I was going to combine Theresa’s responses together and summarise for this piece on her, but after reading her responses several times I think they really speak for themselves, so I have posted our interview, including clickable links, below. Read through to see how Theresa is constantly working on making her dream come true, and how she is going about it. By trying to accomplish her dream she is also empowering others to do the same, and so on and so forth. I can’t repeat enough how inspiring this lady is and how inspiring she is to others. Once you have finished reading check out the WORK+SHELTER website for more information. I would love to be able to join Theresa on one of her next trips to India to volunteer in the shelter and help in other ways too.
Interview with Theresa from late 2011:
Jade: When did you first get the idea for WORK+SHELTER? What was the main trigger that made you know that you had to build this?
Theresa: When I went to India for the first time almost 5 years ago (in 2007) I desperately desired to be a positive force in the world. But before you can act you have to learn and understand. I was doing research (sponsored by the University of Michigan) on how economic empowerment impacts women’s lives in India, and an internship at a really great organization that supports craftsgroups’ access to markets (Dastkar). For me this basically meant I was spying on different women’s craftsgroups and livelihood creation projects, and meeting individual women trying to make their way in the world by producing some sort of garment, accessory, or handicraft. I interviewed women (with the help of a translator) who were raped by their husbands, widowed with no way to care for themselves or their children, or physically ravished by harsh living conditions at a very young age. I had never before faced this sort of suffering.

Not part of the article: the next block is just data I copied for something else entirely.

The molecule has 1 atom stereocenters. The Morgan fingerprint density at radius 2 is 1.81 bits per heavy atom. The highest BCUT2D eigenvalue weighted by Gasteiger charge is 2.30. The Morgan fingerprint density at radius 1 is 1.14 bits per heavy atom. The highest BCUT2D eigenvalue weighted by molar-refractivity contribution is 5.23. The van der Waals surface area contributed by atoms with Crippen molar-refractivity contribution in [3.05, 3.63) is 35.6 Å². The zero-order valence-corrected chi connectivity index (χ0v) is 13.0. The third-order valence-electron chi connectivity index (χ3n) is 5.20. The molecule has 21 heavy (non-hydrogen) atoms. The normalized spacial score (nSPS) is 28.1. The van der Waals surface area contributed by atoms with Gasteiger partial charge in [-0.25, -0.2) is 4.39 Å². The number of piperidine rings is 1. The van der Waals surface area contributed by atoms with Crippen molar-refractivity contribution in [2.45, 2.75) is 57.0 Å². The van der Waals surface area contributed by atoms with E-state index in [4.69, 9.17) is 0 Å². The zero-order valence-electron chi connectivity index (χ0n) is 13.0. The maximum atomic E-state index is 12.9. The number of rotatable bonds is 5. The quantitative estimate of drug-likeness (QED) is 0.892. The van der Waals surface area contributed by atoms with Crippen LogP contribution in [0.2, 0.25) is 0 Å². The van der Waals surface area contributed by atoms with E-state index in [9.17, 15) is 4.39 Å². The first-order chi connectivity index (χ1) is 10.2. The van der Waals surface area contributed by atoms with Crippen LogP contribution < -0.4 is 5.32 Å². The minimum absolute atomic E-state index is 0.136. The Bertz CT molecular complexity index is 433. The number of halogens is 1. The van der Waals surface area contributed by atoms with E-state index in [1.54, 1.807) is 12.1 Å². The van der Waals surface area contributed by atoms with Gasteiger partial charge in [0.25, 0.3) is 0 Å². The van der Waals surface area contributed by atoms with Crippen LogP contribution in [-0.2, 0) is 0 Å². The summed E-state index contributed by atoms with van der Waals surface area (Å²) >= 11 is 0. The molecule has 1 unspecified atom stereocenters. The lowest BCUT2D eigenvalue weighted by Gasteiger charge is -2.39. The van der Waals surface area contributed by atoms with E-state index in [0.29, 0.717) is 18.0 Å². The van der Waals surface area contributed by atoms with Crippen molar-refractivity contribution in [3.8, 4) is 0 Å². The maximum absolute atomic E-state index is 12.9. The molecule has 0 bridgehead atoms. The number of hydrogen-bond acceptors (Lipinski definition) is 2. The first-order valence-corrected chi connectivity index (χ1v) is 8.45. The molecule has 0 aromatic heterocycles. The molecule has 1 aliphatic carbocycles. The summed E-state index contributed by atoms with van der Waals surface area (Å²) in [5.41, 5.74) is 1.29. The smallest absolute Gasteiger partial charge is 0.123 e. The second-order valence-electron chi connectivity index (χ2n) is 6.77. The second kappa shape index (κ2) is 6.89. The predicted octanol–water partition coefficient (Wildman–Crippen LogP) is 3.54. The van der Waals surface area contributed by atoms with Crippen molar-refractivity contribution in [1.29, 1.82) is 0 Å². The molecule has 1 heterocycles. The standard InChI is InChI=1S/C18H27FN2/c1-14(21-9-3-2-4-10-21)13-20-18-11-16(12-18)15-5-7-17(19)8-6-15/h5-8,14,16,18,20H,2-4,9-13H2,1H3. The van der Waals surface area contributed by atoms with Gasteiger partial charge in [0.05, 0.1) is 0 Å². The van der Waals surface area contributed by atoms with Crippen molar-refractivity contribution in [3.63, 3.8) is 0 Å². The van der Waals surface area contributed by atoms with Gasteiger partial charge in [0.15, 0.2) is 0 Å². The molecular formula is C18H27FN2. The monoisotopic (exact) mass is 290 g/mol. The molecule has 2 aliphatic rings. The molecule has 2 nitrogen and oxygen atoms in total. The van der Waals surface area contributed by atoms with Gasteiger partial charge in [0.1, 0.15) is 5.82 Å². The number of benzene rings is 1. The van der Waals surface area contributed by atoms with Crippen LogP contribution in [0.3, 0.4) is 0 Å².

In 2008 to raise money to return to India I started selling hand-woven silk scarves from one of Dastkar’s craftsgroups to fellow UM students. It resulted in generating a pretty significant amount of income in a short period of time – so I decided to move forward with selling products from other eco/people friendly groups. Further, it felt good to be able to provide a market link to the craftgroup in India who struggle with finding buyers for their goods.
I then did an internship at Amnesty International New Delhi, but still felt like I wasn’t really making a positive impact in the world. So many women had shared their suffering with me, but still I wasn’t doing anything direct in return. It began to really bother me. The idea for WORK+SHELTER began to form. I hadn’t seen or heard of any organizations that offered women both shelter and a livelihood. Also, from my experience working with Dastkar and selling products abroad, I was fairly confident that we could create a product that people would be interested in buying abroad.
Jade: Tell me more about The Lotus Odyssey and what the inspiration was and what your goals are.
Theresa: The Lotus Odyssey is an eco/people friendly social enterprise (i.e. business) that exports products from various non-profits, women-owned business, fair-trade certified organizations, etc (including W+S). The goal is to positively impact producers in India who don’t have access to markets, and then use any profits to fund the operations of WORK+SHELTER.